Sun, Aug. 09

Around the Bluhmin' Town: There's no cheating in baseball

Judy Bluhm

Judy Bluhm

We don’t like cheaters. And it has no place in baseball! Say it ain’t so Mr. Commissioner.

Tell us, the disgruntled American public and baseball fans, that the Astros did not illegally place a camera in the field to capture catcher’s hand signals. And then go on to reveal these with the Astro hitters, to ultimately win the World Series in 2017. So the hitters knew what pitches were coming!

Decoding the catcher’s signals from a live video feed and then communicating to hitters by banging on trash cans near the dugout was one scheme. Maybe buzzers under player’s shirts? This cannot be true! But wait. There is a five million dollar fine and now it seems about four coaches are fired.

Cheating has other consequences. Pitchers from opposing teams who couldn’t seem to handle the “golden bats” of the Astros were sent to the minor leagues. Jobs and reputations were lost. While we were enjoying the games, the biggest fraud in sports is happening right in front of our eyes?

We hate it when our heroes disappoint. It is a drag for everyone whoever cheered for an athlete to watch the scandals unfold. Remember Lance Armstrong? Greatest cyclist in the world, until he wasn’t. Cheating robs a whole lot of people of glory. What is the world (Series) coming to?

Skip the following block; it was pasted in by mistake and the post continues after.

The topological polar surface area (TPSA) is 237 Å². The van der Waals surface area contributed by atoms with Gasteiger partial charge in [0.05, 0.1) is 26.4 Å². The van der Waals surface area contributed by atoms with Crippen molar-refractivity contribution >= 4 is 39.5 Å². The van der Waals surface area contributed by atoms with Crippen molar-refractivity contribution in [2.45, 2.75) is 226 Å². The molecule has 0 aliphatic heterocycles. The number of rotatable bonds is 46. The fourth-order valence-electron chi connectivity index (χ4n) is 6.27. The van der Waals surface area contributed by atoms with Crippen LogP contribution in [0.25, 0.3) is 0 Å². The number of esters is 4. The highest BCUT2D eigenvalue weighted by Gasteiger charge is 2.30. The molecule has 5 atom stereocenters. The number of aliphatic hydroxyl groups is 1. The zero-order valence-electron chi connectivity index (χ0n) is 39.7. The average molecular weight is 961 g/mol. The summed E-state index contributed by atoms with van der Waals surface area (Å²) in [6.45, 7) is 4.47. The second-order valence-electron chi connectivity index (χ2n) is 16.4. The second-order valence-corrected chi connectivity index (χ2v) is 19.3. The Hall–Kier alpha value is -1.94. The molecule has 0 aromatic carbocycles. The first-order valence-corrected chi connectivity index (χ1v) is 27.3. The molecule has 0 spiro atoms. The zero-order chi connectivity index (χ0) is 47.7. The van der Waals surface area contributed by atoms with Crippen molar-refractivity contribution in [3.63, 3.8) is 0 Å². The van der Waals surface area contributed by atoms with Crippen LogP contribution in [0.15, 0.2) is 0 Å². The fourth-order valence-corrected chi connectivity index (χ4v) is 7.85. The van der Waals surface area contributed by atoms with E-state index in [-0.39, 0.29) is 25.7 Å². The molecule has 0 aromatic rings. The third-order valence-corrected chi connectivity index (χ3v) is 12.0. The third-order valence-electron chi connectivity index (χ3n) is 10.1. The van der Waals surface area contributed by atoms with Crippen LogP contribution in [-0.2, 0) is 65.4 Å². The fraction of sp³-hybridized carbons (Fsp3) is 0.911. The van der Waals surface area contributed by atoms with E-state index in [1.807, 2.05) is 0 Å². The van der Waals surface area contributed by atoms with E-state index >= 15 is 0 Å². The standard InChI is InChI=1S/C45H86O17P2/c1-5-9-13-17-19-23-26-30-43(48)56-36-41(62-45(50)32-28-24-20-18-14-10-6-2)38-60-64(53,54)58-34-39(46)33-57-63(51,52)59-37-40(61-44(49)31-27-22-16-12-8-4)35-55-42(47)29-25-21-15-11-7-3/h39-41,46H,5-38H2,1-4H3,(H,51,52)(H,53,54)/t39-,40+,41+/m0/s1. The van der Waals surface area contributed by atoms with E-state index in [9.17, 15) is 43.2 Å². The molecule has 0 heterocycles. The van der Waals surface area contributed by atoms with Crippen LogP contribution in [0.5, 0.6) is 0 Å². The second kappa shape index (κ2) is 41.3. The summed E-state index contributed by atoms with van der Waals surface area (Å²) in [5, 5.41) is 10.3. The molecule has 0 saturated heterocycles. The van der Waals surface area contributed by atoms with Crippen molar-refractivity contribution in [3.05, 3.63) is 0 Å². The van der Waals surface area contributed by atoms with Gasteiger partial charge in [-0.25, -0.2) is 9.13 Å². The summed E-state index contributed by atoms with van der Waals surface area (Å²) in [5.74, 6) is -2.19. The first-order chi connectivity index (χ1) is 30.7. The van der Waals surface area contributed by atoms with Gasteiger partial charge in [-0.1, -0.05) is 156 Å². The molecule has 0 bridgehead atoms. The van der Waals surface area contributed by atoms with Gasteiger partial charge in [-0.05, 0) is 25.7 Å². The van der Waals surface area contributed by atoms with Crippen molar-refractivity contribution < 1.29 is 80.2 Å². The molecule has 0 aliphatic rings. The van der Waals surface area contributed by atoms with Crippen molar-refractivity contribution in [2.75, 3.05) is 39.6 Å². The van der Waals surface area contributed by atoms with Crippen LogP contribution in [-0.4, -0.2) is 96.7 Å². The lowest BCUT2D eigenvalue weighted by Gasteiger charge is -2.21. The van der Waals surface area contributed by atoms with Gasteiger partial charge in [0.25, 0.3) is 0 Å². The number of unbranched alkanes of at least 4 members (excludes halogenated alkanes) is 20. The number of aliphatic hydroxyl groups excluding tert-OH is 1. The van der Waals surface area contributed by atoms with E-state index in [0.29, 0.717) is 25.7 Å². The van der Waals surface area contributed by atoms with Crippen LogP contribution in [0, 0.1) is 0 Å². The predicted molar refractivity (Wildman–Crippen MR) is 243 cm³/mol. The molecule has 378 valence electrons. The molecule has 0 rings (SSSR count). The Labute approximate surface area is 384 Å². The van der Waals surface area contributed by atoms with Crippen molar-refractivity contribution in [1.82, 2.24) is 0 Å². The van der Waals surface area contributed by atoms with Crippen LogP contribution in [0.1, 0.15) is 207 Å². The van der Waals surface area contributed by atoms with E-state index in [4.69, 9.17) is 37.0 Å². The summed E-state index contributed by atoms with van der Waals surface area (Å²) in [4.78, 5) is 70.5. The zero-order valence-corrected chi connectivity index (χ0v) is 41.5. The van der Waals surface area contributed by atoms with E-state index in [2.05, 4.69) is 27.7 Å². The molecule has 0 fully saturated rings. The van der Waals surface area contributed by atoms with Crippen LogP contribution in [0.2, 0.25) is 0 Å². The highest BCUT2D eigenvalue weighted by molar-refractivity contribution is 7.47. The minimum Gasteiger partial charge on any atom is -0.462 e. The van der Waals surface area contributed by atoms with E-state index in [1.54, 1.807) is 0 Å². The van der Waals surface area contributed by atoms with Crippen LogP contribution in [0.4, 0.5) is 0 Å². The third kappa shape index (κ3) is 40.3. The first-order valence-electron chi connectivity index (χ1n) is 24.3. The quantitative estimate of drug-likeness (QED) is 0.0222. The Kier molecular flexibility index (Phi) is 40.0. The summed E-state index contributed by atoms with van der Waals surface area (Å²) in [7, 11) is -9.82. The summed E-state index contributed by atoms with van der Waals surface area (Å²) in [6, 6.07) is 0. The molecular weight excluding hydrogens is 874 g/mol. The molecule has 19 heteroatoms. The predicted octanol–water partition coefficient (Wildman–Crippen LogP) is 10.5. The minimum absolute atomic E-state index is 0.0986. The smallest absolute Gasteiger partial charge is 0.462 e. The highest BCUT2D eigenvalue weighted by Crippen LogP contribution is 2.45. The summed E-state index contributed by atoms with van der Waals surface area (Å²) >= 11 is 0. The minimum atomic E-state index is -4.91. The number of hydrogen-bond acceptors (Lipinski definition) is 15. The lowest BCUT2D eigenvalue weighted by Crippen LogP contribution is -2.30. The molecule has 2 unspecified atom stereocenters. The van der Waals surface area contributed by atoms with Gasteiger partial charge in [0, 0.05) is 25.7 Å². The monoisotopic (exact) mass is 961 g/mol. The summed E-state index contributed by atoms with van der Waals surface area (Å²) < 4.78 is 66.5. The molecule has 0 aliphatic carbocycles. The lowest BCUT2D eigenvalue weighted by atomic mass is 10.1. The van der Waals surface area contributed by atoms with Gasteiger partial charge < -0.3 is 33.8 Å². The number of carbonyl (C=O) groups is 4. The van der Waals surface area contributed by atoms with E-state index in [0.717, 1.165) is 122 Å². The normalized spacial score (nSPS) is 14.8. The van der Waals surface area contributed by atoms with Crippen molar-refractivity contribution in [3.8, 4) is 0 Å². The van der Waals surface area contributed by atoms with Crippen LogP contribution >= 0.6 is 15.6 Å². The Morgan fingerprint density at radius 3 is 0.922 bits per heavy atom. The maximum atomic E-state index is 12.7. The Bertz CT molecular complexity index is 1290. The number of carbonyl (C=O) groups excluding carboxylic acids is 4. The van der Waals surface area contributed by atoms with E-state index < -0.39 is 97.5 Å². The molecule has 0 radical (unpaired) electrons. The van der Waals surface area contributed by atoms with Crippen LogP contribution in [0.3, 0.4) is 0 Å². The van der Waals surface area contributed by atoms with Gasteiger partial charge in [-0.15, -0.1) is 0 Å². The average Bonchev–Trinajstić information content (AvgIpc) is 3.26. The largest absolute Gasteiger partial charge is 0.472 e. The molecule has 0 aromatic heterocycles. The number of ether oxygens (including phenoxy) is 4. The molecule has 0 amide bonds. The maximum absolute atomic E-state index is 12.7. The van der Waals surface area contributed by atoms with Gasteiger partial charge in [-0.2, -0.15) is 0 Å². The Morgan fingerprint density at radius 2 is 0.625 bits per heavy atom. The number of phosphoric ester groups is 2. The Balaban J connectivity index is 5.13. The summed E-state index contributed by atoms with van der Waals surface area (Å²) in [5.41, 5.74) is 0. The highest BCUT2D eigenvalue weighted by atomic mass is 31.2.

Baseball is a team sport, but it seems to boil down to a pitcher and a batter. Two men, one ball. Ninety-plus miles an hour of heat hurling at a guy with a bat. This is what makes the game so fantastic. The physics of baseball is amazing. By the time the hitter sees the ball in his line of sight, he’s already moving into the swing – or it’s too late! It takes practice, strength, power and accuracy. Knowing what the pitcher is throwing in advance, gives the batter a huge advantage. The recently revealed Astro’s scheme to steal opposing team’s signs is pretty brazen.

My favorite baseball movie is the “Sandlot.” If you haven’t seen it, you’re missing out on one of the best, most uplifting movies about the game ever made. All right, so it appeals mostly to children, but it depicts the great love of the game that kids (and adults) everywhere have for this great American sport. It shows the innocence of baseball, the joy of catching a ball, the thrill of the home run and admiration for the “Babe” and all of the “Great Ones” who set the standard (and records) for future players to chase.

Hey, we’ve all known that there is something “impure” about baseball. A bunch of guys chewing, spitting, grunting, cussing and occasionally duking it out on the field has never given the impression of “purity.” We can take all that! They can get into a brawl, cheating? This is a road too far.

What are we to do? As one sport’s writer said, “we need to move past the horror show of baseball.” How? Think positive thoughts. And get ready for the greatest of all games. Super Bowl is Sunday, Feb. 2.

Judy Bluhm is a writer and a local realtor. Have a comment or a story? Contact Judy at

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